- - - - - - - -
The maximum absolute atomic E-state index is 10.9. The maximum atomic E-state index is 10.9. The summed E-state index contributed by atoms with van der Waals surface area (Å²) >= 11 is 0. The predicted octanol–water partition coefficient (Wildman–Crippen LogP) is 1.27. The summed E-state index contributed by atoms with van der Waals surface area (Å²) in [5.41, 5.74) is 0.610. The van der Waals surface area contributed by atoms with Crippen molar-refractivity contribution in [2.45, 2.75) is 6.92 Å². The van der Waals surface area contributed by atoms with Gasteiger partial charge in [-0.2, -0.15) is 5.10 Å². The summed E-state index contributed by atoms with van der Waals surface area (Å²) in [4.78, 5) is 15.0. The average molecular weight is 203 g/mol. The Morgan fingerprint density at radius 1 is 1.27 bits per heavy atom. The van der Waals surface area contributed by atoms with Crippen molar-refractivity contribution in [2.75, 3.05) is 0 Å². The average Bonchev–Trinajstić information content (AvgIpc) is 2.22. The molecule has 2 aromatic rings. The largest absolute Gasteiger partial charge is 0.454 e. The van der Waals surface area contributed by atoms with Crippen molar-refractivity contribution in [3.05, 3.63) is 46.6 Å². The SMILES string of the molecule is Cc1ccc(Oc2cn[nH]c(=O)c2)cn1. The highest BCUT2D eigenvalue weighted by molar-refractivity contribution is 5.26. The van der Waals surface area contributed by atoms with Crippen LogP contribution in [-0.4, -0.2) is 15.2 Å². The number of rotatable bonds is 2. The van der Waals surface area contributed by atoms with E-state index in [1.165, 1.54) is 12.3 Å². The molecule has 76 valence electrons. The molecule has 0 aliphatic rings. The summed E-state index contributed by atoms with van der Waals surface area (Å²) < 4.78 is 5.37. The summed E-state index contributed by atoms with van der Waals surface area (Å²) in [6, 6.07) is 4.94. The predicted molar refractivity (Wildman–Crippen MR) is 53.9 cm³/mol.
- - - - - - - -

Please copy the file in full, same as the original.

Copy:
The maximum absolute atomic E-state index is 10.9. The maximum atomic E-state index is 10.9. The summed E-state index contributed by atoms with van der Waals surface area (Å²) >= 11 is 0. The predicted octanol–water partition coefficient (Wildman–Crippen LogP) is 1.27. The summed E-state index contributed by atoms with van der Waals surface area (Å²) in [5.41, 5.74) is 0.610. The van der Waals surface area contributed by atoms with Crippen molar-refractivity contribution in [2.45, 2.75) is 6.92 Å². The van der Waals surface area contributed by atoms with Gasteiger partial charge in [-0.2, -0.15) is 5.10 Å². The summed E-state index contributed by atoms with van der Waals surface area (Å²) in [4.78, 5) is 15.0. The average molecular weight is 203 g/mol. The Morgan fingerprint density at radius 1 is 1.27 bits per heavy atom. The van der Waals surface area contributed by atoms with Crippen molar-refractivity contribution in [2.75, 3.05) is 0 Å². The average Bonchev–Trinajstić information content (AvgIpc) is 2.22. The molecule has 2 aromatic rings. The largest absolute Gasteiger partial charge is 0.454 e. The van der Waals surface area contributed by atoms with Crippen molar-refractivity contribution in [3.05, 3.63) is 46.6 Å². The SMILES string of the molecule is Cc1ccc(Oc2cn[nH]c(=O)c2)cn1. The highest BCUT2D eigenvalue weighted by molar-refractivity contribution is 5.26. The van der Waals surface area contributed by atoms with Crippen LogP contribution in [-0.4, -0.2) is 15.2 Å². The number of rotatable bonds is 2. The van der Waals surface area contributed by atoms with E-state index in [1.165, 1.54) is 12.3 Å². The molecule has 76 valence electrons. The molecule has 0 aliphatic rings. The summed E-state index contributed by atoms with van der Waals surface area (Å²) < 4.78 is 5.37. The summed E-state index contributed by atoms with van der Waals surface area (Å²) in [6, 6.07) is 4.94. The predicted molar refractivity (Wildman–Crippen MR) is 53.9 cm³/mol.